The idea that a university student dragged an Instant Pot to dorms has gotten a chuckle here and there; but I am quickly learning the power of the multi-function unit. Nothing beats setting food on the slow-cooker function and then heading to a six-hour time block knowing that supper will be ready for me when I stagger back home. Nothing is more money saving than coming home from a hectic day, throwing some ingredients in, and putting on the pressure cooker function for 10 minutes. Dominoes misses me, but my bank account doesn’t miss them.
With cold weather on the way, it’s time for soup season. But students are still looking for filling meals to last long blocks of study time. Enter the joys of potato soup. And the Instant Pot, which makes this delicious meal utterly painless. With a final batch of 17 cups worth of soup, I know I’ll be eating well for the next while.
8 Russet potatoes peeled, and cut into 1-inch chunks
1 onion sliced
4 tbsp butter or olive oil
3 cups chicken broth
4 cloves garlic, roughly chopped
2 cups milk
Seasoning to taste
Turn the Instant Pot to Sauté function. Melt the butter/add the olive oil. Add the onions and stir for a few minutes. Add the garlic and stir for another minute. Press Keep Warm/Off.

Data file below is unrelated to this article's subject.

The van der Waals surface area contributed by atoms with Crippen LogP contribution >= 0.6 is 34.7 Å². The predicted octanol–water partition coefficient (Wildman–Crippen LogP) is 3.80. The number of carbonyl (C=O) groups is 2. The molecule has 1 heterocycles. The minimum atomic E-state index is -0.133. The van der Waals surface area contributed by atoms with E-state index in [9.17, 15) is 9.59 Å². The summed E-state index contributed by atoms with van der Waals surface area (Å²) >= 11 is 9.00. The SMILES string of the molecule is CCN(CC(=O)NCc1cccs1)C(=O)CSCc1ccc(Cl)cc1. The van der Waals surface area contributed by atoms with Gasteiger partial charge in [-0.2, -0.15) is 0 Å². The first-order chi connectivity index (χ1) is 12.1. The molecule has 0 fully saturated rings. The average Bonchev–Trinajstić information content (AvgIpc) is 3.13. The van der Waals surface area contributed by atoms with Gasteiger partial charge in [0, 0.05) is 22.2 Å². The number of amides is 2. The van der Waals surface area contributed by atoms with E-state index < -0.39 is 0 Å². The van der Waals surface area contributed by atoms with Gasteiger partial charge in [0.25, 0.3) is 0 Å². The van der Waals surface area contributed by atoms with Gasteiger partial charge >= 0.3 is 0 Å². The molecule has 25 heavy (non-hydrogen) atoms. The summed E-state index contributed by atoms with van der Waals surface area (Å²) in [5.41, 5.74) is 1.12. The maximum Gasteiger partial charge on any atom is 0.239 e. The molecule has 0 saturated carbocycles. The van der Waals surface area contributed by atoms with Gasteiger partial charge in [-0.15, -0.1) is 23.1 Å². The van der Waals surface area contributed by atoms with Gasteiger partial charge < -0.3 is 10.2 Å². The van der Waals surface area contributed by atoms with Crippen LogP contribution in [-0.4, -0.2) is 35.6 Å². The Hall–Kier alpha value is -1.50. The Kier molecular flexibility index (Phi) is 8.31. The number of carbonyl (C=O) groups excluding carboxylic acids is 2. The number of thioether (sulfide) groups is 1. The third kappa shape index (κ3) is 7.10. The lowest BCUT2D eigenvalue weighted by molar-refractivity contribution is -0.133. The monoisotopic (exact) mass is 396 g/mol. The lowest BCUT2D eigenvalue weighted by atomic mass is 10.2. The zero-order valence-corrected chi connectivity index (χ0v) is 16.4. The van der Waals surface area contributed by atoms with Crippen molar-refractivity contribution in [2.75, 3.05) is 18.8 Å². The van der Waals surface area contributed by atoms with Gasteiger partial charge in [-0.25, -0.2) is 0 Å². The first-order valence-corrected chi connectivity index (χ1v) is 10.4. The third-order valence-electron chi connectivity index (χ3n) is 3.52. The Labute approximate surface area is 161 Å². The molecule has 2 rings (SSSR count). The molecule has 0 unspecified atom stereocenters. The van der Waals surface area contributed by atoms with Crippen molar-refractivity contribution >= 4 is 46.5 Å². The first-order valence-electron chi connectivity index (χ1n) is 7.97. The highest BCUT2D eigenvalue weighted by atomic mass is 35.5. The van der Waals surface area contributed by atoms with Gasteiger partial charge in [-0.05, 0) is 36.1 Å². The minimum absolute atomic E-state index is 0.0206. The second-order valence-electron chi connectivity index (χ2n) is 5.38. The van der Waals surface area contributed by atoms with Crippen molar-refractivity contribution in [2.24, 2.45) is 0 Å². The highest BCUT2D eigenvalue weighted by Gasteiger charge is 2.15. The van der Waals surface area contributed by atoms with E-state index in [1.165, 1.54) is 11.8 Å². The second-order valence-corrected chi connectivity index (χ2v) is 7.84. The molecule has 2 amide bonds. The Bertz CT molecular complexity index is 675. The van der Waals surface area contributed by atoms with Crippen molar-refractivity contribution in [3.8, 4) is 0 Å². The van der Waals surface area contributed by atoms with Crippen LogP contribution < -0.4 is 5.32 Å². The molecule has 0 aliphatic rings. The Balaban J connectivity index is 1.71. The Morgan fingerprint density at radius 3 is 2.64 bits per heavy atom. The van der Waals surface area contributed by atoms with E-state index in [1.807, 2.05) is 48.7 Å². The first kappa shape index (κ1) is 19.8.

Add potatoes and then broth. Secure the lid and set the nozzle to “sealing.” Press “Pressure Cooker” and then, using the manual function, set the pressure to high. Set the timer for six minutes.
When the time is up, let the pot manually release. Be patient, it can take up to 10 minutes due to the amount of liquid in the pot. If you hit 10 minutes and the pressure pin hasn’t dropped yet, feel free to turn the nozzle to “venting” to let that last bit of pressure out.
Using an immersion blender, blend the soup to your preferred thickness. I prefer to leave some chunks of potato in there. Add the milk, salt, and pepper. Stir.
If you don’t have an immersion blender, transfer the soup in batches to a blender. Remove the middle part of the lid and place a towel over it. This lets the steam escape and your lid won’t blow off. Put the soup back in the pot. Slowly stir in milk until the consistency is to your liking. Cook down for another five minutes. Salt and pepper to taste.
Once the milk has been fully mixed in, feel free to add extras to your soup. I’m not one to say no to bacon, and a healthy cup of bacon bits was added to my batch.
Associate Editor Lys has lost count of what year he’s in at Vancouver Island University and is trying to finish one project before he graduates. His work is featured in Portal, Rebel Mountain Press Disabled Voices, and TransFocus. He is the recipient of the 2018 Mike Matthews Humorous Rant award.View all articles